A Trip Across America: Many Lands, Many Peoples
The United States is a country of varied landscapes populated by many different peoples. The first article in this series explored how migration has been an important part of the American experience, including that of the Hagenbuch family. Now, in the second part, we will discover different regions within the county, the people who inhabit these, and their connections to our family.
After leaving Pennsylvania in 2008, I spent nearly nine years living in California with my wife Sara. For those who arrived there in the mid-19th century, California was a promised land. The state’s temperate climate and rich natural resources were a dream for many and led to much prosperity. Today, there are descendants of Andreas Hagenbuch (b. 1711, d. 1785) living in both northern and southern California.
The state is also one of contrasting landscapes. On May 31st, we left behind the San Francisco Bay and crossed the awe-inspiring Sierra Nevada Mountains. Later that day after rounding Lake Tahoe and its alpine villages, we descended into the desert scrub of Nevada.
America is a country defined by race and space, or so it has been suggested by the filmmaker Ken Burns. Nowhere is that space more apparent than in Nevada. At some point in my life, I fell in love with the state’s unforgiving terrain. While crossing US-50, dubbed “The Loneliest Highway in America”, we found ourselves in a dry, treeless landscape with the road stretched out to the horizon. Towns were few and far between. Yet, people do live here.
Upon entering Utah, we found ourselves at the Bonneville Salt Flats which so humbled the Donner-Reed Party in 1846. What took them five grueling days to cross, we were able to traverse in an hour inside the comfort of our air-conditioned “Kia-stoga wagon.” We reached the Great Salt Lake and Salt Lake City shortly thereafter.
Heading into southern Utah and Colorado, the terrain slowly filled with red rocks and eroded canyons. The settlers who arrived here in the 1800s struggled to survive. However, at places like Mesa Verde, the native Pueblo people and their ancestors have been thriving for over 1000 years.
Colorado, like California, is full of dynamic landscapes. In the middle of the state, we ascended the Rocky Mountains to a height of nearly 11,000 feet at Wolf Creek Pass on the Continental Divide. Those who settled here were a hearty bunch, and Hagenbuchs can be found living in the state today.
To the east, the Rockies give way to rolling prairies. In Fort Collins, a former military outpost, we met Olivia Claxton, who is my first cousin once removed. After enjoying dinner together, Sara and I headed north to Wyoming and the Black Hills of South Dakota. Though now used for grazing cattle, this land was once home to millions of bison and diverse groups of American Indians.
We drove across South Dakota and stopped to visit Sara’s aunt and uncle near Rapid City. Anne and David Rossing were a pleasure to talk to, exhibiting the pleasant hospitality that mid-westerners are known for. One fascinating thing we learned is that the entire state of South Dakota has about the same population as the city of San Francisco!
Turning south, we followed the Missouri River. Slowly the grasslands of the Great Plains gave way to the fertile farms of Iowa. We eventually met up with the mighty Mississippi River at the town of Hannibal, Missouri and stopped in Saint Louis, the gateway to the West.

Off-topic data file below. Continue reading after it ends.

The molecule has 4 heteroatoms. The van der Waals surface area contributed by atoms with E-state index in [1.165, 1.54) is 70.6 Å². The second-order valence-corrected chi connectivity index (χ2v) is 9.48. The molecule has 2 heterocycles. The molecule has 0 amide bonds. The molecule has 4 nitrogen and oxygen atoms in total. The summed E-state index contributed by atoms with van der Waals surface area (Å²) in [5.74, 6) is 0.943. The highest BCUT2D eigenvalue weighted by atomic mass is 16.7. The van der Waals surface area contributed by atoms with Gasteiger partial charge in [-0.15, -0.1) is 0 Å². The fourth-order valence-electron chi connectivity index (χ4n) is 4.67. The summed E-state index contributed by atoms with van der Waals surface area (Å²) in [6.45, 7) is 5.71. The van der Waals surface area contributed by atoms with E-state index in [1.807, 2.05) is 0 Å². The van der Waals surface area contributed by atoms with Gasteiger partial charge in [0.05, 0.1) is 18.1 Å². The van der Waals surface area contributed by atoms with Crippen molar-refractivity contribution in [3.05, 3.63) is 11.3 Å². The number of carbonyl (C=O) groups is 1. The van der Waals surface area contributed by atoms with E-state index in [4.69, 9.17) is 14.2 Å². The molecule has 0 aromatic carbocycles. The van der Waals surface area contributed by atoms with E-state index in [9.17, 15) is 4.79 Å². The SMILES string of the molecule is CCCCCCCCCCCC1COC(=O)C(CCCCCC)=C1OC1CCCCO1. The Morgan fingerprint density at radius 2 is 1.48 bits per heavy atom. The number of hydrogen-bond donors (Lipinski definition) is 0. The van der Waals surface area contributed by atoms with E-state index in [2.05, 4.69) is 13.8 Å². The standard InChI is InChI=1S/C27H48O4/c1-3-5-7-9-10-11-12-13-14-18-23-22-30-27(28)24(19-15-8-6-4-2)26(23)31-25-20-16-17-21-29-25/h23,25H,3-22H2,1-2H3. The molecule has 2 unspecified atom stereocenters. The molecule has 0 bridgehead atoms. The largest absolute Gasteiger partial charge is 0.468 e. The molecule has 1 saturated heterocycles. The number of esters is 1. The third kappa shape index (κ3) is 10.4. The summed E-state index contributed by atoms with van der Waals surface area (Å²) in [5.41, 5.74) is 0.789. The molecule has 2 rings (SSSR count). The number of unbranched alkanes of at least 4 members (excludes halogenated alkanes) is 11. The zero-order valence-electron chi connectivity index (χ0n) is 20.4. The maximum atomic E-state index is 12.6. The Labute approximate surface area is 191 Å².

Our journey now took us deep into the American South. Following the Mississippi, we passed through cities such as Memphis, Vicksburg, Natchez, and Baton Rouge. Along the way, we met those who live there today, as well as saw evidence of the regions earlier inhabitants – the mound building Mississippian people.
At the Mississippi Delta we explored New Orleans and its synthesis of different cultures: French, English, African, and more. We hiked along bayous filled with exotic palmetto and cypress trees before reaching the beaches of the Gulf of Mexico.
Near Pensacola, Florida we visited with my first cousin Melanie (Huffman) Claxton, her husband Ralph, and her daughter Caroline. There we carried on the Hagenbuch family tradition of making homemade grape-nut ice cream together. Melanie and I share Homer and Irene (Faus) Hagenbuch as grandparents. As described in an earlier article, one of Irene’s favorite treats was grape-nut ice cream!
The South is hot and humid, especially when compared to coastal California. However, it is also a place filled with beautiful architecture and rich landscapes. Crossing the panhandle of Florida, we arrived in St. Augustine which has the distinction of being the oldest continuously occupied European settlement within the United States. In the city, we met Sara’s uncle and aunt, Frank and Jean Tkacz.
Heading up the East Coast, we traveled through Georgia and the Carolinas. In Savannah and Charleston, we explored cities filled with southern charm and strolled down streets lined with old oak trees draped in Spanish moss. When we crossed Lake Marion, I found myself thinking of Jacob Hagenbuch (b. 1704), whose homestead was established nearby along the Congaree River. Jacob was likely the first Hagenbuch to set foot in the Americas after arriving from Switzerland in 1734. He was almost certainly a distant relative of my ancestor Andreas Hagenbuch.
Finally, on June 27th we arrived in Pennsylvania with its green hills and rolling farmland. Having spent 28 days on the road, it felt good to be reunited with family and friends. These were people we had left behind nearly a decade before and had only seen periodically in the time since then. Yet, the homecoming was bittersweet too, marking the end of our travels through America’s beautiful landscapes and many different peoples.
The last part in this series will examine specific points of interest throughout the trip, discussing their connection to American history and the Hagenbuch family.